Aviation safety is not intuitive; in fact, so much detail is needed to regulate operations that the FAA has issued over 1,500 pages of rules plus many more thousands of pages to clarify what the FARs mean. There is a level of expertise needed to determine whether the procedures used to comply with an Alternate Means of Compliance, as requested by the owner of a powerplant subject to an Airworthiness Directive, meets Part 39 requirements. The below article and the relevant statutory basis do not comment on the competency of the Department of Labor to determine the underlying predicate—whether the employer’s requirement that its employee do “X” violated the FARs (among others) (49 USC §42121(a) (1)).
The same legislation (Wendell H. Ford Aviation Investment and Reform Act for the 21st Century (AIR21),49 U.S.C. §42121) is the jurisdiction for the FAA’s Whistleblower Protection Program, which is administered by the FAA Office of Audit and Evaluation, which reports directly to the Administrator. That group includes individuals knowledgeable about the FARs and can ask the above hypothetical question. It is not, however, a rubberstamp; its Director, Clayton Foushee, worked initially at NASA, then the FAA, then at Northwest Airlines and next the very House Committee which investigated the whistleblower issues. There Mr. Foushee aggressively dug into the facts and supported the claims of the employees; the ultimate result was the end of several career employees. It is hard to conceive of someone who would be more diligent in protecting the interests of whistleblowers.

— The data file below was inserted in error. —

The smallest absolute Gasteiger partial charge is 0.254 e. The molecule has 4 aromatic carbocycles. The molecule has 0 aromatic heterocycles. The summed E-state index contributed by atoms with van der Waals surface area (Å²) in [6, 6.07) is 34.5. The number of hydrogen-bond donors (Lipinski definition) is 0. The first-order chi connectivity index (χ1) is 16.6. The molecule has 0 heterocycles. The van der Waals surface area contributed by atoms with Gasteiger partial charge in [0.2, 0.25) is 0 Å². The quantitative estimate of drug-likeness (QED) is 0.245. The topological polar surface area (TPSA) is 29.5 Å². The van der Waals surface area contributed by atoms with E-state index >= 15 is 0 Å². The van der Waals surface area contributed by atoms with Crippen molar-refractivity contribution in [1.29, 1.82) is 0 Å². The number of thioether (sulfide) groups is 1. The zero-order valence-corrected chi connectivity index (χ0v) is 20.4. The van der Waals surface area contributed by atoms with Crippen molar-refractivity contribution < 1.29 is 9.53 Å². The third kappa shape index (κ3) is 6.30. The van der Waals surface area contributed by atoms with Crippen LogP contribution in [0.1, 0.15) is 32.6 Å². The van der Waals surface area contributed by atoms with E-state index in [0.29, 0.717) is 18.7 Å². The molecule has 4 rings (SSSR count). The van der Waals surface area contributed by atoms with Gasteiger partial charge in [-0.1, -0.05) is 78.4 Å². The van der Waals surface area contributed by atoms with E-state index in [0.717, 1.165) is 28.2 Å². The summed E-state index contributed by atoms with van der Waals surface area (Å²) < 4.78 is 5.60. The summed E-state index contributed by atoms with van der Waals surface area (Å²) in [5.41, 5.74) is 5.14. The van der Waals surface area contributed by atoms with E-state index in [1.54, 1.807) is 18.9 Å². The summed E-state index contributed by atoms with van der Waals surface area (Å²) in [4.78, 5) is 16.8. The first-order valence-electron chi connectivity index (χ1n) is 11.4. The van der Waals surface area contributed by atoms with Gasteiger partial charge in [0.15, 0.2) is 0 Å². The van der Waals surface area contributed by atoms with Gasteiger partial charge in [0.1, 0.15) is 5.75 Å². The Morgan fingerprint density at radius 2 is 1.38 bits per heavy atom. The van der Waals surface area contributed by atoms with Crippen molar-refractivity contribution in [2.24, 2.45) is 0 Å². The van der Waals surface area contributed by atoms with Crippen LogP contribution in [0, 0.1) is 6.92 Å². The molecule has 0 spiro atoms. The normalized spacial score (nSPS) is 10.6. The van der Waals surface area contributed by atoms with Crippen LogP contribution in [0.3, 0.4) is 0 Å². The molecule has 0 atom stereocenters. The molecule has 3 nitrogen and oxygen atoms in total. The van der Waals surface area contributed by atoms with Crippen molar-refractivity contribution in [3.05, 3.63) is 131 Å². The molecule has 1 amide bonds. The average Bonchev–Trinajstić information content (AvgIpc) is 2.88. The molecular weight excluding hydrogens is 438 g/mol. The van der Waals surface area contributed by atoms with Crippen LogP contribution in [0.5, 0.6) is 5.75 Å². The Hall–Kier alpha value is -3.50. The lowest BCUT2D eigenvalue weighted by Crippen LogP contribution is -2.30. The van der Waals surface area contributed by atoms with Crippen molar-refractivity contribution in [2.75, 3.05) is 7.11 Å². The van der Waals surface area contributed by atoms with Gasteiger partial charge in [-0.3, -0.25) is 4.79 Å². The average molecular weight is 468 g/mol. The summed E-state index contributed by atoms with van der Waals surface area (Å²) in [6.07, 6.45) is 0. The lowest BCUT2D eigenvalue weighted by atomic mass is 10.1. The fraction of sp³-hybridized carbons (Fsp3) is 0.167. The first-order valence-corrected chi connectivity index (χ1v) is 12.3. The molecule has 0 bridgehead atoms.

AIR21 created another avenue for review of allegations that airlines have violated the rights of employees who have claimed that they were being compelled to violate the regulations. There is no doubt that the Department of Labor is knowledgeable about and sensitive to issues involving employer-employee relations. That is an appropriate assignment, but the statute also makes DoL the judge on whether the management directives were justifiable under the FARs.
An airline has a difficult job trying to discern what a specific directive means; the rules are not always crafted with the precision which results in a single rational answer. Now, that manager in establishing a work order for his workers must worry whether Labor will agree. Duplication of jurisdiction is recognized as not good administration. The §42121(a) (1) avenue creates the potential for conflicting interpretations; in the safety world, ambiguity is much to be avoided.
Congress, might you reconsider?
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